Taking a tip from states across the country that have introduced so-called Blue Lives Matter bills, congressional Republicans and at least one Senate Democrat have introduced legislation to feed the false narrative about a war on cops.
The Protect and Serve Act calls for a 10 year prison sentence for anyone who assaults a police officer, Buzzfeed News reports. The legislation essentially treats cops like hate crime victims.
More from Buzzfeed News:
Hatch’s Senate bill — using language typical of hate crimes laws that protect minorities — would penalize those who target someone for serious assault or homicide because the victim is or is perceived to be a law enforcement officer. It would apply if the assailant crosses state lines, uses a weapon that has traveled interstate, or if the offense interferes with commerce. It would be equally applied to those who “attempt to” injure or kill an officer, too. Someone who kills or kidnaps an officer would be eligible for life in prison.
The House version does not stipulate that perpetrators must be motivated by the belief that their victim is a law-enforcement officer — only that they must “knowingly” injure or kill the officer.
It’s already a crime on the state and federal level to injure a cop, and already carries enhanced penalties, but congressional Republicans and North Dakota Democrat Senator Heidi Heitkamp can’t get enough of that carceral state.
Republican Senator Orrin Hatch, the Senate bill’s primary sponsor, tried to justify its necessity in a May 7 press release: “Our bipartisan bill would make clear that attacks against law enforcement officers based on their role to protect and serve the community will be met with harsh penalties, and that these crimes will be elevated and prioritized.”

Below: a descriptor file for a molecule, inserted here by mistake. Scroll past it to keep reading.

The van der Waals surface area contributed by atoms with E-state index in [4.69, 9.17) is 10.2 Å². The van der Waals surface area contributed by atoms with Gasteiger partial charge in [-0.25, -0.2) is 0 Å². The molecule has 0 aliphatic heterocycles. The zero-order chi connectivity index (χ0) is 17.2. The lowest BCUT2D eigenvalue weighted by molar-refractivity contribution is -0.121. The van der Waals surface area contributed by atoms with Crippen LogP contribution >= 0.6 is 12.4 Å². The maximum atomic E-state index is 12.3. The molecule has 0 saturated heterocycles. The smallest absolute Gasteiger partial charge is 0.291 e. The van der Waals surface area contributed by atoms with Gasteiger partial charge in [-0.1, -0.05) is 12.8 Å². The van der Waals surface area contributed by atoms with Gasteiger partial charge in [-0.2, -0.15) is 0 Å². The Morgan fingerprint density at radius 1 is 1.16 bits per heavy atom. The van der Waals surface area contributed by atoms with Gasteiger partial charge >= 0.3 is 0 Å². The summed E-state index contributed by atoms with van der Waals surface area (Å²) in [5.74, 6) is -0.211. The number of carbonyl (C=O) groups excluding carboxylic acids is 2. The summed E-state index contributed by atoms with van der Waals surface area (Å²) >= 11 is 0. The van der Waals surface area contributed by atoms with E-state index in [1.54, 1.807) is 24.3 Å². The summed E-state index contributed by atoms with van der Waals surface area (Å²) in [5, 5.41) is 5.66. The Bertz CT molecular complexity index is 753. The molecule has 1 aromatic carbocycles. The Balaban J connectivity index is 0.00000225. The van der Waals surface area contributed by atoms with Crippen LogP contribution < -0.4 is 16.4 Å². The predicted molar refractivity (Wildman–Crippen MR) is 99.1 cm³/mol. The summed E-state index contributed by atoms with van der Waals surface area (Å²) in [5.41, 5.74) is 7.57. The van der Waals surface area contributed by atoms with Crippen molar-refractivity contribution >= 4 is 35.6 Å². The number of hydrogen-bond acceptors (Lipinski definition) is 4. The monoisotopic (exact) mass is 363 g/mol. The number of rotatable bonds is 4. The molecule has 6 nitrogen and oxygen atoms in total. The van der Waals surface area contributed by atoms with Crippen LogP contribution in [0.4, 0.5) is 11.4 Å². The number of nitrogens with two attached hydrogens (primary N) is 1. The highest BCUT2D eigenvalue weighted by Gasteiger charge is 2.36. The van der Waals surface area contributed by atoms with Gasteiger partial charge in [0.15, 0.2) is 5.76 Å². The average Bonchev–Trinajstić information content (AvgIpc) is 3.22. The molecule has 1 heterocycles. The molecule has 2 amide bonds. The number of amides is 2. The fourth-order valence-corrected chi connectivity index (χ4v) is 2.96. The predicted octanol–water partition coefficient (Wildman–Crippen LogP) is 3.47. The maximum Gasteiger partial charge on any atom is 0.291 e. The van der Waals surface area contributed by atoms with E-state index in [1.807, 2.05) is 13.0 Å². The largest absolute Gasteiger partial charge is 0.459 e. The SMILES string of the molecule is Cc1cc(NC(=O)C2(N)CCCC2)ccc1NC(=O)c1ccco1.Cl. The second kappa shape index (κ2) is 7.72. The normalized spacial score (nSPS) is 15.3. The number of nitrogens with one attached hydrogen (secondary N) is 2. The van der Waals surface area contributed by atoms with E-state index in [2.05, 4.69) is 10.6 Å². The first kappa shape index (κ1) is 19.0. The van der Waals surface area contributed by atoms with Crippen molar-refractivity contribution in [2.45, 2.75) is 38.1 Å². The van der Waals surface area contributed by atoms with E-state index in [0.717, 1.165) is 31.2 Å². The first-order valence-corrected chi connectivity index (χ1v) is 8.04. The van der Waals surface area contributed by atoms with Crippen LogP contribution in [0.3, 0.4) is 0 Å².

That may make for a nice political narrative, but there’s little evidence to suggest that there’s an epidemic of crimes against cops. As Buzzfeed News notes, FBI statistics suggest that there has been a fluctuation of police homicides over the past 10 years, not a steady increase.
Civil rights groups—including the NAACP Legal Defense and Education Fund, American Civil Liberties Union, Leadership Conference on Civil and Human Rights, and Human Rights Watch—signed a joint letter opposing the bill.
From the letter:
Extending hate crimes protections to law enforcement officers is a profoundly inappropriate and misguided proposal for several reasons. First, police already have substantial protections under federal and state law, rendering this bill superfluous. Second, hate crimes laws are intended to extend protection to historically persecuted groups that have experienced a history of systemic discrimination based on a personal characteristic, such as race, religion, gender, sexual orientation, and disability; law enforcement officers are not a historically persecuted group. Third, this bill signals that there is a “war on police,” which is not only untrue, but an unhelpful and dangerous narrative to uplift.
There is something particularly ghoulish about equating cops with marginalized people who face violence from police, but we have seen it before. You can try to twist it with language, but the statistics speak for themselves: In 2017, 987 people were killed by cops in the U.S. That same year, the number of officers killed hit a near all-time low.